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Published on September 8, 2016 by Metal Tents

Even adventure dogs have accidents sometimes, and canine first aid isn’t exactly common knowledge.  I’m no doctor, but if you’re ever in certain situations, these are things that can help you save your dog while you’re getting him to a real doctor. Here’s how to respond to a few injuries and emergency situations that may emerge.

Always carry an up to date Emergency Kit for Pets


Bleeding (Externally) 

First Aid:  Press a clean, thick gauze pad over the wound, and keep pressure over the wound with your hand until the blood starts clotting. This will often take several minutes for the clot to be strong enough to stop the bleeding.

If bleeding is severe and on the paws or legs, apply a tourniquet (using an elastic band or torn up shirt) between the wound and the body, and apply a bandage and pressure over the wound. Loosen the tourniquet for a few seconds every 10-15 minutes. Severe bleeding can quickly be life-threatening, get your animal to a veterinarian immediately if this occurs.

Once the bleeding in under control, secure the padding around the paw with tape.(Pet First Aid Kits come with the right tape) It’s up to you to keep your dog from making the wound worse, active breeds and hunting dogs sometimes refuse to slow down, even with a gaping hole in their paw. My dog once had a freak accident and ended up with a cut in his paw, and he just kept going until I noticed the trail of blood.

Booties can prevent foot problems on the trail, but be careful, ill-fitting ones can rub or chafe, causing bigger problems than the cuts they’re supposed to help avoid.


Broken/Fractured/Sprained Leg

First Aid:  How to address the injury depends on the location of the fracture or sprain, but it’s similar to how you’d treat a human: splint it, wrap it tightly with a T-shirt or bandage, and carry the animal to a vet. Keep your dog calm to prevent the bone from becoming more displaced or from damaging nearby arteries, muscles, or nerves. Aspirin can help with pain during evacuating. This is a serious emergency and requires immediate vet care.

Keep your dog leashed if you’re entering an area with automobile traffic or heavy bicycle use. And if you trip, try not try to catch your fall on your best friend.


Snout Full of Porcupine Quills

First Aid: Never break off the quills, since they tend to travel deeper into the skin, where they’re hard to find. If it’s less than a dozen, you can probably remove them yourself using pliers or a pair of fishing hemostats. Wait until the dog settles down, then hold the skin around the base of the quill with one hand and use the pliers to pull the pricker straight out. More than a dozen? Have a vet do it. And though it may seem cruel, before you decide to arrange air medical air support there’s no rush; the quills can stay in there a day or two without causing permanent damage. However, do go to the vet for a systemic antibiotic to prevent infections. In some areas, a rabies booster is required if a dog comes into physical contact with a wild animal.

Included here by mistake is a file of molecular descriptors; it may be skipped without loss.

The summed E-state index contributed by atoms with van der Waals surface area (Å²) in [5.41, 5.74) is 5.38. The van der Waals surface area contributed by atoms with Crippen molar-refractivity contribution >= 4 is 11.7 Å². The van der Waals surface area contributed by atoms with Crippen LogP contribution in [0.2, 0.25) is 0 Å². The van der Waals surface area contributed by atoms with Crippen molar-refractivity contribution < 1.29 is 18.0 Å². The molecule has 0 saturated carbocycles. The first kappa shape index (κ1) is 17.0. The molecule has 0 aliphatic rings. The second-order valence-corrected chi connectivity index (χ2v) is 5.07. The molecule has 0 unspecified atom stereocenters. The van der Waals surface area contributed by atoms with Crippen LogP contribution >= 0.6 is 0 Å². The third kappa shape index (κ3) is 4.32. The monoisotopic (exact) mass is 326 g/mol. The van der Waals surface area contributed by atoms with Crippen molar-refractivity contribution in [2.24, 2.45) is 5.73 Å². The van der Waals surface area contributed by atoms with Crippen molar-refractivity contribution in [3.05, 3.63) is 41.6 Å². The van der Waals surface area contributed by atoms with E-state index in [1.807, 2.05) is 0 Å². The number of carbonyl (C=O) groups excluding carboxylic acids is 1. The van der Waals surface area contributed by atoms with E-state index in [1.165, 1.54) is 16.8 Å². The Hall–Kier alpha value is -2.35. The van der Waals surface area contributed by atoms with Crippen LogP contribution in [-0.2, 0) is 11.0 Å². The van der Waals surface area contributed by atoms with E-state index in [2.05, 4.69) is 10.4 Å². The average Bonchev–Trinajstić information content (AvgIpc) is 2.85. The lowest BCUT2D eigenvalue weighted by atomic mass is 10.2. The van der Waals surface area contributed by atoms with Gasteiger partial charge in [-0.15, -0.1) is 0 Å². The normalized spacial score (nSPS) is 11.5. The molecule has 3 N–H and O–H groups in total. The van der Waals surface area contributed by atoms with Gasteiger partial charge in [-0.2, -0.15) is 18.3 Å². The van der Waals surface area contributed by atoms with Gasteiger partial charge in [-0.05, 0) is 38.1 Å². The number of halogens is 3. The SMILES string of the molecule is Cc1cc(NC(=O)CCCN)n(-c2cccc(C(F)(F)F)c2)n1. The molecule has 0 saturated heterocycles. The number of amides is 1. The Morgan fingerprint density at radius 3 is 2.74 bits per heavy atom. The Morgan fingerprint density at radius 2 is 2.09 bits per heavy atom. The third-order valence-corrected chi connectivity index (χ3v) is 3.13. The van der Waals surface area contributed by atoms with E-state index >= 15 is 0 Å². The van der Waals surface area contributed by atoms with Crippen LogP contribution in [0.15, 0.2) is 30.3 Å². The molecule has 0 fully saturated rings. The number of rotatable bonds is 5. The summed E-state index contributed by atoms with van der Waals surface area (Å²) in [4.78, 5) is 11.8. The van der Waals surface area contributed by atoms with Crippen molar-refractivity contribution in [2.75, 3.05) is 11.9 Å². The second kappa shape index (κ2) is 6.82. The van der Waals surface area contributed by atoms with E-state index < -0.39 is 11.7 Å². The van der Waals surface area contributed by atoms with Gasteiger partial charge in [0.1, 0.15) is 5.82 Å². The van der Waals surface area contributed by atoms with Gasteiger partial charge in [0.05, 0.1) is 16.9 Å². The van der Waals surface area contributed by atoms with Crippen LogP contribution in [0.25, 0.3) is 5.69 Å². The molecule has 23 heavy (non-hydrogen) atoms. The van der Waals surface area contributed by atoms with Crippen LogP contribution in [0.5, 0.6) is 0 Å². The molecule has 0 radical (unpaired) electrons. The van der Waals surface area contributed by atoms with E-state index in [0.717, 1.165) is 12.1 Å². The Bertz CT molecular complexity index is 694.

If your pet’s skin or eyes are exposed to a toxic product (such as many cleaning products), check the product label for the instructions for people exposed to the product; Should the label instructs you to wash your hands with soap and water if you’re exposed, then wash your pet’s skin with soap and water (don’t get any into its eyes, mouth or nose). If the label tells you to flush the skin or eyes with water, do this for your pet as soon as possible (if you can do it safely), and call a veterinarian immediately.

First Aid: In rural areas, dogs can get into bait set by trappers, mushrooms, rotten animal carcasses, and rodenticides around outbuildings. If you suspect your dog has swallowed a toxin or if the animal is having seizures, losing consciousness, is unconscious or is having difficulty breathing, telephone your veterinarian, emergency veterinary clinic or the Animal Poison Control Center hotline (888)426-4435 – available 365 days/year, 24 hours/day) immediately. There is a fee for the consultation.

If possible, have the following information available:

  • Species, breed, age, sex, weight
  • Symptoms
  • Have the product container/packaging available for reference.
  • Gross, but collect any material your pet may have vomited or chewed, and place it in a plastic sealable bag to take with you when you bring your animal in for veterinary treatment.

Having these will help your vet determine the antidote. It’s a good idea to visit the vet even if your dog disgorged the poison. Keep an eye on its bowel movements, looking for blood or anything unusual. If the dog is lethargic, its abdomen sore, or its body cool to the touch, seek medical care right away.


Heat Exhaustion

First Aid: The initial challenge here is diagnosing. If a dog open-mouth pants constantly with its tongue out and can’t seem to be able to close its mouth, it may be suffering from heat exhaustion. Some dogs lie down and refuse to move. Others walk like they are moving through thick mud. Check the ears—if they’re unusually hot, this is a good sign the dog is overheating. As soon as possible, cool it off. One quick method is to get its legs and belly in a stream or other water source for half an hour to an hour. Then, for the rest of the day, rest every 10 or 15 minutes, and give your dog plenty of water to drink.

Recovering from heat stroke can be a long process. Don’t exercise your dog for several days, and take it to the vet for a blood test to make sure there’s been no injury to internal organs.

Learn your dog’s limits, and don’t overwork it on hot days.


Read more on RVing with your pets by visiting our blog section.

Category: RVing With Pets


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